Man’s best friend in a disposable society
How a Scottsdale sanctuary is ensuring senior pets feel forever loved
The home he had once known was gone forever, but at least he was not behind bars.
Instead, Spanky breathed in the cool, November night air contentedly as he made his way around the courtyard of the Arizona Heritage Center at Papago Park. Politely greeting each of the guests attending the cocktail hour, he did not blink twice when a blonde woman lunged so close that mere inches separated their faces.
“Is that who I think it is?” she cooed.
Spanky wagged his tail.
The Forever Loved Pet Sanctuary located in Scottsdale, Ariz., rescues senior pets just like Spanky—only dogs over the age of seven and cats over the age of 10.
Taking in overlooked and discarded animals that are harder to adopt out due to their age is a passion for founder, Luisa Chocron, who started the non-profit organization on her private property back in October 2013.
Having volunteered for years with the Arizona Humane Society, Chocron said her experiences with both dogs and cats there are what drove her to start the sanctuary.
“I noticed that the pit-bulls, if they required resources, weren’t made adoptable,” she said. “And same thing with senior dogs-- they just weren’t put on the adoption floor.”
Life-changes such as getting married, having children, and purchasing her current property—which had the extra 1,000- square- feet—meant making the move to focus on older animals was possible.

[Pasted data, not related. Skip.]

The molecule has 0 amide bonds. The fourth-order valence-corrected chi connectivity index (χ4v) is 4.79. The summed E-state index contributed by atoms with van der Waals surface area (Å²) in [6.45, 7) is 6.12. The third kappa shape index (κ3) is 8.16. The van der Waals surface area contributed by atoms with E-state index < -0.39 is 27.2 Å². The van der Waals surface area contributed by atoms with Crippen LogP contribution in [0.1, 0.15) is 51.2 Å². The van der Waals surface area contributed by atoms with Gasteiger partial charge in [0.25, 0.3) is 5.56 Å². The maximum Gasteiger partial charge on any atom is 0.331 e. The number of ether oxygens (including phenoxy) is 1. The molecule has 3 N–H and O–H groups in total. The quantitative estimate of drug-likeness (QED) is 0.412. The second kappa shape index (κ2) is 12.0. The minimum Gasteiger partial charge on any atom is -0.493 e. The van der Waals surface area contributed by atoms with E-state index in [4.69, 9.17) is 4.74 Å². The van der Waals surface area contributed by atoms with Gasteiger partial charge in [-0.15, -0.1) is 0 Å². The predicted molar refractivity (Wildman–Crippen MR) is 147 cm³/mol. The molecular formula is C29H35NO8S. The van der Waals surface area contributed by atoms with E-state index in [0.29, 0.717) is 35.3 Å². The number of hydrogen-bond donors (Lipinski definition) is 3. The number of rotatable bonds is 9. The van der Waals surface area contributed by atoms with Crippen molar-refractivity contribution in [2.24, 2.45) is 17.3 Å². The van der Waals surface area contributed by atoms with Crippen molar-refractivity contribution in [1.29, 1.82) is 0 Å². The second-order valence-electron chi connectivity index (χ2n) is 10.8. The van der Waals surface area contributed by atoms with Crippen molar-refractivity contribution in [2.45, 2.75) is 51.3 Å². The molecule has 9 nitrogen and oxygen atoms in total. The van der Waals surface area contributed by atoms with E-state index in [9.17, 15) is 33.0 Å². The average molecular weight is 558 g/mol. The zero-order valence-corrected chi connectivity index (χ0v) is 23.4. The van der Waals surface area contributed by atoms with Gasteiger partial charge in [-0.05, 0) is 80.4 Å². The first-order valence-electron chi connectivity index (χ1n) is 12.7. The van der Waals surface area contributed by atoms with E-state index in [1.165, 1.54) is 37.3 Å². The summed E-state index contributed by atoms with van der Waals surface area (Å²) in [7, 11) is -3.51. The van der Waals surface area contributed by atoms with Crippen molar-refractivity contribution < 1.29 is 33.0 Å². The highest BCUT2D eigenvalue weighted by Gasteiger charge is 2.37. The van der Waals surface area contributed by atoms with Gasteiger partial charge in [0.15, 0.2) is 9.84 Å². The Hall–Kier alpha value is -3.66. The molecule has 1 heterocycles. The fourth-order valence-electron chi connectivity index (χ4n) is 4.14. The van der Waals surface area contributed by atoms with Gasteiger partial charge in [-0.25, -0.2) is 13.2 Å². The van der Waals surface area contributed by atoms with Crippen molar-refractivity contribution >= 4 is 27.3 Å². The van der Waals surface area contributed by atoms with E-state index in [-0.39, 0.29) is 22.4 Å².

Especially during times when places like the Maricopa County Animal Care and Control centers are at capacity, the Forever Loved Pet Sanctuary prevents an early demise for elderly animals.
“For Spanky, because he was an owner surrender, Maricopa County is not required to keep him at all,” Chocron explained.
She and Craig Golbach, the Director of Animal Status and Welfare, just happened to be picking up another dog at the same time Spanky’s owner was leaving him with the Maricopa County Animal center.
In front of the desk, the basset mix stood between his owner and Chocron, blissfully unaware of the potential direction his fate could take. He was well-behaved and calm, prompting Golbach and Chocron to exchange knowing glances.
For the first time, they made an on-the-spot decision to take a dog back to their sanctuary without a behavior evaluation.
“If they’re overcrowded, you know--not to be sad and morbid--but they could take him back and euthanize him that same day because of space,” Chocron said. “I looked at Craig and we were like, ‘Okay. Sure!’”
“And then there was Spanky!” Golbach exclaimed with a laugh.
“The reasons people surrender animals can vary from A to Z,” he added. “And it’s tough...owners with financial difficulties, dying or going into hospice. And then what happens to these animals? We’re the only place in the Valley to take in just seniors.”
Currently, two cats and 12 dogs are living in foster homes, but within the shelter facility, another 10 dogs live in fenced “suites” that line the perimeter of the annex.
Nestled on the back of the property, doggie-doors open to a run-space from each of the kennels. All are made to be as homelike as possible, containing sofas, cushions, blankets, and bowls for food and water.
But the kennels are forgotten by their occupants at the prospect of a walk.
On an early Monday morning in late November, a female volunteer stepped through the shelter’s front door to be immediately greeted by the deep baying of Coco, a 7-year-old hound-Labrador mix. Standing tall on her hind legs, the black dog’s deafening call rattled the walls, inspiring her smaller neighbors to chime in with fast, shrill yapping.